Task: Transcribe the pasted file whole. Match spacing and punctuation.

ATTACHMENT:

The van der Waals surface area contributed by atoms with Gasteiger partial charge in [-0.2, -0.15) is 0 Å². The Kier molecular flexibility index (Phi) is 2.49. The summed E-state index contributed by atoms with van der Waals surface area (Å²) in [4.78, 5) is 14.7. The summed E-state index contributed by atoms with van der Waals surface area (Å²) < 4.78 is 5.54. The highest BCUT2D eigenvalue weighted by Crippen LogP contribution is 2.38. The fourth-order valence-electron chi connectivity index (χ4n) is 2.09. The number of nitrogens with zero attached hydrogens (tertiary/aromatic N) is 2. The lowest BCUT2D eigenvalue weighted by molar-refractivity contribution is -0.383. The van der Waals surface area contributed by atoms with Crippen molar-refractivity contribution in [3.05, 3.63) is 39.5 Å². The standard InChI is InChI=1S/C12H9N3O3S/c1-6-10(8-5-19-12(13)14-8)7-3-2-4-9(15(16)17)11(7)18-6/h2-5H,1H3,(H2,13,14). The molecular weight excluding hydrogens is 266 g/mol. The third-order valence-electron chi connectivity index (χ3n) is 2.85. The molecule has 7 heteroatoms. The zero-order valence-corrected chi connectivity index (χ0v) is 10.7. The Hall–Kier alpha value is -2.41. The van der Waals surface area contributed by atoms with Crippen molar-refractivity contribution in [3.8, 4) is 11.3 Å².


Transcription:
The van der Waals surface area contributed by atoms with Gasteiger partial charge in [-0.2, -0.15) is 0 Å². The Kier molecular flexibility index (Phi) is 2.49. The summed E-state index contributed by atoms with van der Waals surface area (Å²) in [4.78, 5) is 14.7. The summed E-state index contributed by atoms with van der Waals surface area (Å²) < 4.78 is 5.54. The highest BCUT2D eigenvalue weighted by Crippen LogP contribution is 2.38. The fourth-order valence-electron chi connectivity index (χ4n) is 2.09. The number of nitrogens with zero attached hydrogens (tertiary/aromatic N) is 2. The lowest BCUT2D eigenvalue weighted by molar-refractivity contribution is -0.383. The van der Waals surface area contributed by atoms with Crippen molar-refractivity contribution in [3.05, 3.63) is 39.5 Å². The standard InChI is InChI=1S/C12H9N3O3S/c1-6-10(8-5-19-12(13)14-8)7-3-2-4-9(15(16)17)11(7)18-6/h2-5H,1H3,(H2,13,14). The molecular weight excluding hydrogens is 266 g/mol. The third-order valence-electron chi connectivity index (χ3n) is 2.85. The molecule has 7 heteroatoms. The zero-order valence-corrected chi connectivity index (χ0v) is 10.7. The Hall–Kier alpha value is -2.41. The van der Waals surface area contributed by atoms with Crippen molar-refractivity contribution in [3.8, 4) is 11.3 Å².